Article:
PandeiroThe pandeiro is a Brazilian single-head membranophone. It is used in a variety of contexts, from the baterias (percussion sections) for samba schools and capoeira to a broad range of Brazilian popular/commercial music genres in which it is employed as an auxiliary percussion instrument.

The nylon head of this pandeiro is mounted on a rigid metal flesh hoop whose diameter is greater than that of the rim of the shell it covers. The drum's shallow cylindrical wooden shell has six equally-distanced metal piers attached to its sidewall. The tensioning of the drumhead is accomplished by placing a metal tension collar on top of the flesh hoop and connecting it to the shell with metal hooks the straight ends of which are threaded and run through the piers on the shell. Nuts are threaded onto the ends of the hooks, and when tightened against the piers serve to pull down the tension collar. This in turn increases the tension of the area of the drumhead that is covering the opening of the shell. Five elongated oval-shaped slots are made in the circumference of the drum shell each to house a pair of metal cymbals held loosely in place by a vertical pin.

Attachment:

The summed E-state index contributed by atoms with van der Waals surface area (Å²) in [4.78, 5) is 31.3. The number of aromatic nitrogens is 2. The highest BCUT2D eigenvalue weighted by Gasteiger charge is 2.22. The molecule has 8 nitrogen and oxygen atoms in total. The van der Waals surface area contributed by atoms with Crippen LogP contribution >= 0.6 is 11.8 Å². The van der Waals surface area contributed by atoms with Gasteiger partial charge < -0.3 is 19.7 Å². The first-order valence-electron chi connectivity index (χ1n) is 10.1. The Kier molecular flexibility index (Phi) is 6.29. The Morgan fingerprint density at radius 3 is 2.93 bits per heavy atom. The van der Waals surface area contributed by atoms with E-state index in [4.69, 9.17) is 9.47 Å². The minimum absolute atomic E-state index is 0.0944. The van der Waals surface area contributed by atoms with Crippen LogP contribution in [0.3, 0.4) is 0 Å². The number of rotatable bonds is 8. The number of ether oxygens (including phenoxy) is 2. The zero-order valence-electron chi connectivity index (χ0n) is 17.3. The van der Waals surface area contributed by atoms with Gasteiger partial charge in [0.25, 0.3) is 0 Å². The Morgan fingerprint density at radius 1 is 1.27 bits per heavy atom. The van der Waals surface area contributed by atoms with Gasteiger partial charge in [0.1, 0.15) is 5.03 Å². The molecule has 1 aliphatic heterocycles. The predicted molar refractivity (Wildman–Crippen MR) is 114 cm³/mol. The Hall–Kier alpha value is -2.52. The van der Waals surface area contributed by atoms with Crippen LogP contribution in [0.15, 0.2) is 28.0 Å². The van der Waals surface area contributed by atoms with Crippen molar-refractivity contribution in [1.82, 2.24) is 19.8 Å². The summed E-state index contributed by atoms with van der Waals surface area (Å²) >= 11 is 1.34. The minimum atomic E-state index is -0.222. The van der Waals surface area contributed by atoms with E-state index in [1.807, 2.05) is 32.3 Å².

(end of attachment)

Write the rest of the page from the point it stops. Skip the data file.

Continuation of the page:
‘Pandeiro’ is the Portuguese word for ‘tambourine,’ and Portugal is most likely from where the instrument was introduced to Brazil. When this introduction took place is not known, but in all likelihood it took place during colonial times, perhaps as early as the 18th century.